Washington, DC – A coalition of employee and environmental organizations filed suit today to prevent the Bush Administration from delaying a phase-out of snowmobile use in Yellowstone National Park. Public Employees for Environmental Responsibility (PEER) joins the Fund for Animals, the Bluewater Network and others to file the suit in U.S. District Court to block a Bush administration rule, issued November 18, that would prevent changes to snowmobile usage in the Park.
The groups argue that snowmobiles endanger the health of the Yellowstone staff that work at the entrances with huge numbers of entering snowmobiles. For example, through December 27-31 of last year, 4,797 snowmobiles entered the park through the West entrance. The employees inhale gasoline fumes while performing their required duties and Park Rangers have long complained of experiencing nausea, headaches, dizziness, and hearing loss when working near snowmobiles. A study completed by the Occupational Safety and Health Administration (OSHA) found that the workers were subjected to unacceptable levels of snowmobile pollution and noise. Every year, carbon monoxide levels from snowmobile use in Yellowstone have exceeded federal air quality standards.
In addition, the suit argues that snowmobiles have adverse impacts on air and water quality and wildlife in Yellowstone, including endangered and threatened species such as grizzly bears, gray wolves, Canada lynx, and bald eagles. According to Park Service Documents, the 80,000 snowmobiles in Yellowstone each winter produce more total air pollution than the cars and trucks used by the three million other visitors to the park and the roar of snowmobiles can be heard as much as 95 percent of the time in the park’s most popular spots.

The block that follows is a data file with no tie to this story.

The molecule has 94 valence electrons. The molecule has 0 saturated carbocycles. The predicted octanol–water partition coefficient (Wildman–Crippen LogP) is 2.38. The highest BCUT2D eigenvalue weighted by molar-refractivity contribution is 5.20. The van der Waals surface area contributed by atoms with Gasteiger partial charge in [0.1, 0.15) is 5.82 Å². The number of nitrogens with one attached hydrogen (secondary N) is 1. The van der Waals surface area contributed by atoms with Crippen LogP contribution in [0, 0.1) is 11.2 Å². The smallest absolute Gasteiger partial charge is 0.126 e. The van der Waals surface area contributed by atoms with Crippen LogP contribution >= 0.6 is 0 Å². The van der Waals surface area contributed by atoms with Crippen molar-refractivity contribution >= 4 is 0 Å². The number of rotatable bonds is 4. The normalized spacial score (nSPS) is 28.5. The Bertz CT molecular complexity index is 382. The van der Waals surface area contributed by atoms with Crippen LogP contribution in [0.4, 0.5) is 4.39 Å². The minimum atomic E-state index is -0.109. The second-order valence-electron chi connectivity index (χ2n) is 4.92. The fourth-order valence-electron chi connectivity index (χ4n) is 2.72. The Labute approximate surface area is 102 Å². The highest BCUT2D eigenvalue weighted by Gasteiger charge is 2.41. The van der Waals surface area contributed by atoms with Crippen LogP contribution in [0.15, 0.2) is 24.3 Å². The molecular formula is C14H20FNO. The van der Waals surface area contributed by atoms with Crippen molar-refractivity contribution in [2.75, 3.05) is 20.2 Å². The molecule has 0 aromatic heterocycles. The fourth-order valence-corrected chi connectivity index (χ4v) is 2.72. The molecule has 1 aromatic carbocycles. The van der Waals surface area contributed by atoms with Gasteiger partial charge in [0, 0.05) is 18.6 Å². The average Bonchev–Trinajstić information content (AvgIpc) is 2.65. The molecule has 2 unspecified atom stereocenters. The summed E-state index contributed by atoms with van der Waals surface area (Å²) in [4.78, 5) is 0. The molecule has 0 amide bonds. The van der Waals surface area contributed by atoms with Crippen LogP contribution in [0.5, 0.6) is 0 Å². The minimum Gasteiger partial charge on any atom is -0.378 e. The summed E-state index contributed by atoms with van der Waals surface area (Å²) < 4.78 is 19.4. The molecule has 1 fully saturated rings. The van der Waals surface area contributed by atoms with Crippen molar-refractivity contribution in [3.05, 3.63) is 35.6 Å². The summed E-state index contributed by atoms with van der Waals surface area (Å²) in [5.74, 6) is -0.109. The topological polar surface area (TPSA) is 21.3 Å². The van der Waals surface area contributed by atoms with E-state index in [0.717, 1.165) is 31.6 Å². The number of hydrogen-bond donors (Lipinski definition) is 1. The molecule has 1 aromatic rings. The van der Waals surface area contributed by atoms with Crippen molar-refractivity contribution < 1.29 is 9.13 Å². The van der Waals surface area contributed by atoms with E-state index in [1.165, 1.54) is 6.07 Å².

By moving to keep snowmobiles in Yellowstone, the Bush administration has ignored the overwhelming number of public comments calling on a phase out of snowmobiles from the park. In the last comment period, 80 percent of the 360,000 emails and letters received by the Park Service favored a ban on snowmobiles.
The presence of snowmobiles will further strain the Park’s cash-strapped budget by paying for the respirators that protect workers from exhaust, outfitting employees with hearing protection devices, and redesigning entrance stations to pump clean air.
“The Administration is sacrificing the health of the Yellowstone employees to pander to the snowmobile industry,” commented Rocky Mountain PEER Director Chandra Rosenthal.”PEER believes that the well-being of park employees is essential to the well-being of the park.”